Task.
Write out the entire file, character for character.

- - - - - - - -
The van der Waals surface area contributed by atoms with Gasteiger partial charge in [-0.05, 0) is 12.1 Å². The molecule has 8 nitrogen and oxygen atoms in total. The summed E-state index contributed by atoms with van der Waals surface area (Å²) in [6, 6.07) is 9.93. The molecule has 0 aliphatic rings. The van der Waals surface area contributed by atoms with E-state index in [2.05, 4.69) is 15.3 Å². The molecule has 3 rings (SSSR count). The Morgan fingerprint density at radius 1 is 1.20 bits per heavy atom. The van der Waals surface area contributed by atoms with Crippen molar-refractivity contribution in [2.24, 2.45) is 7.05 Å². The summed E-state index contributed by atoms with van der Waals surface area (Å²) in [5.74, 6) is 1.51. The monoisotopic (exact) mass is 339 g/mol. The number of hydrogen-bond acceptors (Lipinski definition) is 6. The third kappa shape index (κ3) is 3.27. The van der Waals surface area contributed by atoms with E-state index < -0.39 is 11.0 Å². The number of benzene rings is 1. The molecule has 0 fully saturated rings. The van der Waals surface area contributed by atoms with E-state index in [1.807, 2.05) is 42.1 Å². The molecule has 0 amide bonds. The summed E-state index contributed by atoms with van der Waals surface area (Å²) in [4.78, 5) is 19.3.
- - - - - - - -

The van der Waals surface area contributed by atoms with Gasteiger partial charge in [-0.05, 0) is 12.1 Å². The molecule has 8 nitrogen and oxygen atoms in total. The summed E-state index contributed by atoms with van der Waals surface area (Å²) in [6, 6.07) is 9.93. The molecule has 0 aliphatic rings. The van der Waals surface area contributed by atoms with E-state index in [2.05, 4.69) is 15.3 Å². The molecule has 3 rings (SSSR count). The Morgan fingerprint density at radius 1 is 1.20 bits per heavy atom. The van der Waals surface area contributed by atoms with Crippen molar-refractivity contribution in [2.24, 2.45) is 7.05 Å². The summed E-state index contributed by atoms with van der Waals surface area (Å²) in [5.74, 6) is 1.51. The monoisotopic (exact) mass is 339 g/mol. The number of hydrogen-bond acceptors (Lipinski definition) is 6. The third kappa shape index (κ3) is 3.27. The van der Waals surface area contributed by atoms with E-state index < -0.39 is 11.0 Å². The number of benzene rings is 1. The molecule has 0 fully saturated rings. The van der Waals surface area contributed by atoms with E-state index in [1.807, 2.05) is 42.1 Å². The molecule has 0 amide bonds. The summed E-state index contributed by atoms with van der Waals surface area (Å²) in [4.78, 5) is 19.3.